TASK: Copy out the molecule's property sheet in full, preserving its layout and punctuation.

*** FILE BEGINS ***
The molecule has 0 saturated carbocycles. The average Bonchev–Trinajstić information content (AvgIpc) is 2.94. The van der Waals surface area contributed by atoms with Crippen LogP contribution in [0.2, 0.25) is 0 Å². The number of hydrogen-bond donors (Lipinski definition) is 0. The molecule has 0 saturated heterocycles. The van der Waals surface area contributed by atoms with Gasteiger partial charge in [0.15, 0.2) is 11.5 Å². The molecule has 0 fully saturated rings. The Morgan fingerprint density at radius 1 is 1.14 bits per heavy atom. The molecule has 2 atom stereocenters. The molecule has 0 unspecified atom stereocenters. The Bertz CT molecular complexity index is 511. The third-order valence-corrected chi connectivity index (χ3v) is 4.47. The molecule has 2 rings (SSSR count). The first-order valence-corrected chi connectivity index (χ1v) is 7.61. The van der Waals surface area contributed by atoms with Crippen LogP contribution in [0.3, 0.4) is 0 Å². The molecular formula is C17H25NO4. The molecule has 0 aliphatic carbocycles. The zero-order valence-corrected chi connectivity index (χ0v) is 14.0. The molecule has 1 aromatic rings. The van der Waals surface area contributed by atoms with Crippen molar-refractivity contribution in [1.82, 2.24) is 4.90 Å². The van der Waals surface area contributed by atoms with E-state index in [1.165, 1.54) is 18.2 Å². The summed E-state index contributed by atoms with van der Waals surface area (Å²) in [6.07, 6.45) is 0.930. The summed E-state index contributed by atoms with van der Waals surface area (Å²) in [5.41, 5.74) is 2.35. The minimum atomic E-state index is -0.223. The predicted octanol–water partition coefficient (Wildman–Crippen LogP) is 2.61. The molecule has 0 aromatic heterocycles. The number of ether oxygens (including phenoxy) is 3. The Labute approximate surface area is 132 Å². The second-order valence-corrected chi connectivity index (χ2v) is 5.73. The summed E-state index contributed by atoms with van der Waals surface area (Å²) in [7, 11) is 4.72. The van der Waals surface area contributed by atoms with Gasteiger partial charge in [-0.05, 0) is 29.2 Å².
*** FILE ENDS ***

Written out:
The molecule has 0 saturated carbocycles. The average Bonchev–Trinajstić information content (AvgIpc) is 2.94. The van der Waals surface area contributed by atoms with Crippen LogP contribution in [0.2, 0.25) is 0 Å². The number of hydrogen-bond donors (Lipinski definition) is 0. The molecule has 0 saturated heterocycles. The van der Waals surface area contributed by atoms with Gasteiger partial charge in [0.15, 0.2) is 11.5 Å². The molecule has 0 fully saturated rings. The Morgan fingerprint density at radius 1 is 1.14 bits per heavy atom. The molecule has 2 atom stereocenters. The molecule has 0 unspecified atom stereocenters. The Bertz CT molecular complexity index is 511. The third-order valence-corrected chi connectivity index (χ3v) is 4.47. The molecule has 2 rings (SSSR count). The first-order valence-corrected chi connectivity index (χ1v) is 7.61. The van der Waals surface area contributed by atoms with Crippen LogP contribution in [0.3, 0.4) is 0 Å². The molecular formula is C17H25NO4. The molecule has 0 aliphatic carbocycles. The zero-order valence-corrected chi connectivity index (χ0v) is 14.0. The molecule has 1 aromatic rings. The van der Waals surface area contributed by atoms with Crippen molar-refractivity contribution in [1.82, 2.24) is 4.90 Å². The van der Waals surface area contributed by atoms with E-state index in [1.165, 1.54) is 18.2 Å². The summed E-state index contributed by atoms with van der Waals surface area (Å²) in [6.07, 6.45) is 0.930. The summed E-state index contributed by atoms with van der Waals surface area (Å²) in [5.41, 5.74) is 2.35. The minimum atomic E-state index is -0.223. The predicted octanol–water partition coefficient (Wildman–Crippen LogP) is 2.61. The molecule has 0 aromatic heterocycles. The number of ether oxygens (including phenoxy) is 3. The Labute approximate surface area is 132 Å². The second-order valence-corrected chi connectivity index (χ2v) is 5.73. The summed E-state index contributed by atoms with van der Waals surface area (Å²) in [7, 11) is 4.72. The van der Waals surface area contributed by atoms with Gasteiger partial charge in [-0.05, 0) is 29.2 Å².